After lunch (which lasted for hours), we headed to St. Emilion. We drove through Pomerol, stopped at Stéphane’s parent’s château where he runs a charming B&B, had a stroll in the hills above where we spotted picturesque windmills. Finally we found ourselves in St. Emilion, just in time to get a bottle or two for dinner and take in all the beauty. Our last stop was to get the legendary macaroons from Nadia Fermigier, typical of the village and a reminder of a time gone by. Stéphane told me that he used to get them as a boy and when he had finished eating them he licked the paper they came on. It was easy picturing him as a little garçon with his macaroons, it reminds me of myself as a little girl in Hong Kong having dumplings with my parents and savoring every bite. Once a gourmand always a gourmand.
They say that food brings people together and last Friday it certainly did. We have, of course, invited Stéphane to come and stay with us, get to know the dogs (he’s dying to have one), cook a few feasts. We can’t wait to have him over.
Merci Stéphane for sharing these wonderful recipes!
Stéphane’s salmon tartare
Ingredients (serves 8 to 10 as an apéritif dip – 6 as an appetizer):
1 red onion, sliced finely
3 big tablespoons of heavy cream
6 medium slices of smoked salmon (preferably Scottish)
2 or 3 salmon steaks raw (sushi grade!)
1 fist full of chopped chives
1 teaspoon tabasco
2 big table spoons of trout eggs (NOT SALMON. THEY BREAK TOO EASY, don’t pop as much in your mouth and they are too fatty)
Salt and pepper to taste
Chop both types of salmon in quarter-inch cubes or even a little smaller (DO NOT mix in a blender!!!)
Chop-up every other ingredients
Mix everything up with the cream (reserve eggs)
Add trout eggs at the end and mix carefully one more time
Duck confit & foie gras raviolis
30 wonton sheets (3 ravioli per person)
2 legs of duck confit
Half a pound of fresh (raw) foie gras
A pound of morels or any other tasty mushroom
Persillade (1 clove of garlic with a fist full of chopped fresh parsley)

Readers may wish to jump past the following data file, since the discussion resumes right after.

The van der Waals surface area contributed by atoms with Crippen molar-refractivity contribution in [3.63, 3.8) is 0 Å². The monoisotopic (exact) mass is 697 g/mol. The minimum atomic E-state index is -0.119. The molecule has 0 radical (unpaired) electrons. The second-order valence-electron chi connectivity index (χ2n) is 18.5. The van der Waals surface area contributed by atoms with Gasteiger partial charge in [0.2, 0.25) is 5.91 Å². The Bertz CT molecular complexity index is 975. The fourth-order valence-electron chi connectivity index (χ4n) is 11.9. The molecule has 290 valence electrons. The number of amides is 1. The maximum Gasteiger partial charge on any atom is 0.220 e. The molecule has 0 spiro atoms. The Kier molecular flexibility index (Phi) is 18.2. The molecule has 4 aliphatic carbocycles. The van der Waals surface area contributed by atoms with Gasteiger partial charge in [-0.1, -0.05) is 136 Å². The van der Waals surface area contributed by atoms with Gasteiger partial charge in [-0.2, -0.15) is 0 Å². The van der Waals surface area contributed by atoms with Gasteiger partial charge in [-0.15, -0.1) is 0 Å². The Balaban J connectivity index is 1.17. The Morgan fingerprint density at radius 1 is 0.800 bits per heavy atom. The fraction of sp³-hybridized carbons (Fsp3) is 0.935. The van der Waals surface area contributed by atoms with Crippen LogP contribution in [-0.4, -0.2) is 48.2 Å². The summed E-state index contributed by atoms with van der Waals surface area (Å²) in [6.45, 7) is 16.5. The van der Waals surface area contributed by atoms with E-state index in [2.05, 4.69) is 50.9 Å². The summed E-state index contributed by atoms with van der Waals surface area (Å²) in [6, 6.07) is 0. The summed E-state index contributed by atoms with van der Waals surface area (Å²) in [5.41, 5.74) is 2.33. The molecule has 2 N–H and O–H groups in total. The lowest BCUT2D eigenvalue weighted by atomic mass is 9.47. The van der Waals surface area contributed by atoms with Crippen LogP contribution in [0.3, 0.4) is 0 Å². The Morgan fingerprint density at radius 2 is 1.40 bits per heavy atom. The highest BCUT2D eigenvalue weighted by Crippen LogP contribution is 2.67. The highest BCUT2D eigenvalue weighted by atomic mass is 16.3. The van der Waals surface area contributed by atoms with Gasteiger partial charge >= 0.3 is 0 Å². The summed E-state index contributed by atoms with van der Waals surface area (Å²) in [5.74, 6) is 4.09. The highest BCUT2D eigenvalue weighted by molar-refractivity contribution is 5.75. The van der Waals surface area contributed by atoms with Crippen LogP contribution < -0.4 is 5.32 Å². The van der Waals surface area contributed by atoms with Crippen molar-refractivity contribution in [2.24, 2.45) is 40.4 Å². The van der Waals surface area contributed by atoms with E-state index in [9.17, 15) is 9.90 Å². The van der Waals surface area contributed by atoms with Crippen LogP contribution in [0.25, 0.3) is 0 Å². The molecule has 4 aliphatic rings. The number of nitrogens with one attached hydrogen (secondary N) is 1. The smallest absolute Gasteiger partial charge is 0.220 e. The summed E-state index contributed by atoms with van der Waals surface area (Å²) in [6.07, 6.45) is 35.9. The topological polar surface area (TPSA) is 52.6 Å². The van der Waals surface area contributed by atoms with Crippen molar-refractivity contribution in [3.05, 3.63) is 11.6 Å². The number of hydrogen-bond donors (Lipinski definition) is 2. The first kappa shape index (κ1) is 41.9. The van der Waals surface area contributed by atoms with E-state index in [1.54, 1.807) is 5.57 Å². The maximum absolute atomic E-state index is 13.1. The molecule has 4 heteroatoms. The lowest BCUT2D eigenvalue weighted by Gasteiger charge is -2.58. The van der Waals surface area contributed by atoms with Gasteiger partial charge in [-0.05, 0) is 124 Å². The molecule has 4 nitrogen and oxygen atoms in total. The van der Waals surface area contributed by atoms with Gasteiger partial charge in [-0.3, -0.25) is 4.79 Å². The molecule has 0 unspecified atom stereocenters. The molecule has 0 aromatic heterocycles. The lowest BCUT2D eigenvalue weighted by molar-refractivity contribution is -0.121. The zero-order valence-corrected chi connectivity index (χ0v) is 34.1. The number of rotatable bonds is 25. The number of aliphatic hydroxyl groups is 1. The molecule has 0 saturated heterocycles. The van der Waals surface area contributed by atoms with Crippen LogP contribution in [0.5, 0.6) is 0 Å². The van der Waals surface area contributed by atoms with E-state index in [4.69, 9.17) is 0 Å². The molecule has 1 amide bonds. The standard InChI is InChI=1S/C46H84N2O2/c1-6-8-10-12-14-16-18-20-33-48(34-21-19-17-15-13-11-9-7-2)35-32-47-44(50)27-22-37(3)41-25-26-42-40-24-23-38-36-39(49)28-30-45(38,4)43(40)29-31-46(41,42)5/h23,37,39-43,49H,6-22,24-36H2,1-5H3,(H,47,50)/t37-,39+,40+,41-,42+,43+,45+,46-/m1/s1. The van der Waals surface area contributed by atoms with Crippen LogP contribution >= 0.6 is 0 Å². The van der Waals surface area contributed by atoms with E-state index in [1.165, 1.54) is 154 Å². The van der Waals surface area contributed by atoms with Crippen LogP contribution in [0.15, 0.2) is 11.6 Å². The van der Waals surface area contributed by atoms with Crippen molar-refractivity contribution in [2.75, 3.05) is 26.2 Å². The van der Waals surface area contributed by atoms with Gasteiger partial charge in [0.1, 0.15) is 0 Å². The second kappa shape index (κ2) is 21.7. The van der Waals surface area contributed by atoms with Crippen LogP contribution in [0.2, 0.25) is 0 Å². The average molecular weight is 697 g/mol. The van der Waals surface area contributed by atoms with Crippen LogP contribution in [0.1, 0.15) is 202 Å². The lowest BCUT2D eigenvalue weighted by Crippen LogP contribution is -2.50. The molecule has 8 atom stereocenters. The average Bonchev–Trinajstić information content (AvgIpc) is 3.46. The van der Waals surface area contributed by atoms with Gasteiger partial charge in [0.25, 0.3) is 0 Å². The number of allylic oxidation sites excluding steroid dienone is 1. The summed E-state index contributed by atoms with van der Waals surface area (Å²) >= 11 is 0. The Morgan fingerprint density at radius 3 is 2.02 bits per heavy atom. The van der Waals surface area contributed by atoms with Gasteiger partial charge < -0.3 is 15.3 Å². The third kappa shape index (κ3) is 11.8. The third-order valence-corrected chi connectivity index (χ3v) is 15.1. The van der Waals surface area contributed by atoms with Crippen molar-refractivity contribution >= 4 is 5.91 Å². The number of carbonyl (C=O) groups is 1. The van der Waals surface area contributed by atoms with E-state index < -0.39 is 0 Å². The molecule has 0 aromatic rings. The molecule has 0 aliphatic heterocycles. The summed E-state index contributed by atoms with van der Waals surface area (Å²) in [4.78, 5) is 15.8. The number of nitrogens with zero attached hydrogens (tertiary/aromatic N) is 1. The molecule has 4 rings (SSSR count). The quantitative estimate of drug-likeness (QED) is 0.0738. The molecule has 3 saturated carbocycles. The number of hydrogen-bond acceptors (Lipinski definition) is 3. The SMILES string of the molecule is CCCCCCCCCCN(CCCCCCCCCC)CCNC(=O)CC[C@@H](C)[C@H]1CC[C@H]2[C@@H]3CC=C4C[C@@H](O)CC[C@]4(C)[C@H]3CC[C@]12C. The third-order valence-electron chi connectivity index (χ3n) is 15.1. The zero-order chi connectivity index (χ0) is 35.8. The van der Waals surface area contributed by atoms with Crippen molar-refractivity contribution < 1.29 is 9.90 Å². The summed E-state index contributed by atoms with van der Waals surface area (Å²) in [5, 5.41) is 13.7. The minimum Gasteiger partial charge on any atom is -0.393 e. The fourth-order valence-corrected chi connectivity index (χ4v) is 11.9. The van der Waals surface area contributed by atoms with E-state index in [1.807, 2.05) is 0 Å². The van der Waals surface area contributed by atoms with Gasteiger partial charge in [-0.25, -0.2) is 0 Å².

3-4 tablespoons of heavy liquid cream
Half a small glass of Port or Muscat
Salt and pepper
2 shallots, sliced finely
Chives, chopped finely
Steps (prep the sauce first, then the ravioli):
1) Prep your sauce first by lightly browning the chopped shallots and whole morels in canola oil
2) Add a small glass worth of veal stock
3) Add persillade (1 clove of garlic with a fist full of chopped fresh parsley)
4) Add the Port
5) Add the cream with some salt and pepper and stir. You may need to add cream and/or water to the sauce when you reheat it before serving so it has the taste and thickness you like…
6) For the ravioli, warm your confit up, debone it, take skin and fat away and chop the meat
7) Lightly brown the meat in a pan over high heat
8) Take the pan off the stove. Wait 5 minutes and add foie gras cut in half inch cubes. Mix everything up
9) Put a tablespoon worth of the mixture in the center of a wonton sheet, dip your finger in water and humidify the borders. Add top sheet. Make sure there is no air trapped inside and that the borders are sealed properly.
10) Bring water to a boil and dip the raviolis in it for 10 to 20 seconds by batches (3-4 at a time). Make sure the water doesn’t boil too hard.
11) Take the ravioli out one by one with a spatula and dispose them on a plate right before serving
Reheat, taste and adjust your sauce
12) Add the sauce on top of your ravioli and serve as soon as each plate is ready.